In 2009, four months before a trip, my flight on Delta to Athens was changed by two days due to a route change. As a photographer for Starwood Hotels at the time, we had booked very hard to get employee rates at our hotels. And a flight to Santorini on Aegean Air. The hotels could not be changed due to availability and the Aegean flight had a change fee if I changed it. I had to change my Delta flight to an Air France flight two days later departure. At that time, Delta allowed two free checked bags, but the policy was changing to one. After changing my flight, they refused me the two bags because the flight was changed after the new one bag policy went into effect, regardless that the original flight was booked under the two bag policy. My Air France flight was changed three more times before our trip, and we ended up having to pay to change the Aegean Air flight and lost two days of our vacation as well as having to rebook part of our hotel reservations at a higher cost and at a hotel much further from the city center.
My dad and I booked AA flights to Kauai, first class for November 2013. In June we were informed the flight was changing due to route changes and we would connect in Dallas after our connecting flight would have already departed. After hours on the phone, I was given the only option to overnight in Dallas or to change our dates by one week and depart at 9pm instead of 2pm for our return flight. That flight was later changed to 10pm and again later to 11pm. This put us arriving home at 4:30pm instead of the original 6am.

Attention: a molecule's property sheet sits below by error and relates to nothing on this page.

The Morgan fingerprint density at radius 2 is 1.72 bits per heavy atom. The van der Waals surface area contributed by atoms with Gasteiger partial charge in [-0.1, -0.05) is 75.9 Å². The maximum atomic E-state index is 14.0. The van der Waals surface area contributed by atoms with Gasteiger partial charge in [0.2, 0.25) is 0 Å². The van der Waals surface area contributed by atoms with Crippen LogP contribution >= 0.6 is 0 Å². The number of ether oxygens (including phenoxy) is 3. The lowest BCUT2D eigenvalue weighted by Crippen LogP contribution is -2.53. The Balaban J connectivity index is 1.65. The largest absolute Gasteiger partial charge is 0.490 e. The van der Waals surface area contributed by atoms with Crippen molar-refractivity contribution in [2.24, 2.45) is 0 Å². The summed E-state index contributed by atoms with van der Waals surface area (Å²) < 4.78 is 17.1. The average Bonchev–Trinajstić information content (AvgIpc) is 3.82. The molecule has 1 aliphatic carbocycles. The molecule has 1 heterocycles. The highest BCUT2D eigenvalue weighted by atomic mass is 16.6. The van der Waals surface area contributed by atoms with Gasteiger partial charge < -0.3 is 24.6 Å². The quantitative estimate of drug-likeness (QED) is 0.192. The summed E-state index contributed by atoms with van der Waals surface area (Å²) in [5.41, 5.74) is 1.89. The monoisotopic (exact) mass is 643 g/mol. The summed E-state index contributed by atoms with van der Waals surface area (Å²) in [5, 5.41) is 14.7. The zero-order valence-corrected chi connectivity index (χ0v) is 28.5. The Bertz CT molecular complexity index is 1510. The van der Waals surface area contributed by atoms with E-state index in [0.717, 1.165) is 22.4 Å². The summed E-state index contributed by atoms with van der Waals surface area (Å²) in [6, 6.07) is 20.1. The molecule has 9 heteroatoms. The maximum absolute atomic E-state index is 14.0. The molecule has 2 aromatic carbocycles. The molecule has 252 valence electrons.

In early September (2013) my husband and I booked business-class mileage tickets with fee/taxes on British Air amounting to $1086 EACH person round trip, San Jose CA to Stuttgart Germany. We can't even reserve our seats on the British Air flights (O'Hare to Heathrow, Heathrow to Stuttgart and return until 24 hours in advance). Of course, we can on the San Jose to O'Hare portion because that is on an AA flight.
About a month ago, I noticed that the portion of our itinerary was missing, so I called AA, through which we booked (online). That's when I found out that instead of arriving in Stuttgart at 8:30am, we would arrive at 6:30PM, sitting around Heathrow for 8 hours, instead of sleeping and walking around Stuttgart. Because British Air changed their flight from O'Hare an hours later so that we would miss the a.m. flight from Heathrow to Stuttgart and instead get to wait for the late afternoon flight.
At least we didn't have to change hotel reservations. We did have to adjust our car rental reservation. It could have been worse, but this wasn't the reservation I booked. We might have selected a different flight to avoid the 8-hr layover at Heathrow.
Second, I did try to change a flight I booked with AA for April, but it would cost $200, so I am keeping it. However, if they change that timing after Daylight Savings' Time change, I could be in for the $200, as I have paid for a bus tour so that I cannot fly earlier that day. Wait and see. Stay tuned.
I am glad you are tackling this issue because it has created havoc in my flights before. I don't even understand why these adjustments are necessary. They make NO sense to me.
I realize that my situation is not as dire as many. I hope you are able to get some of these changes stopped.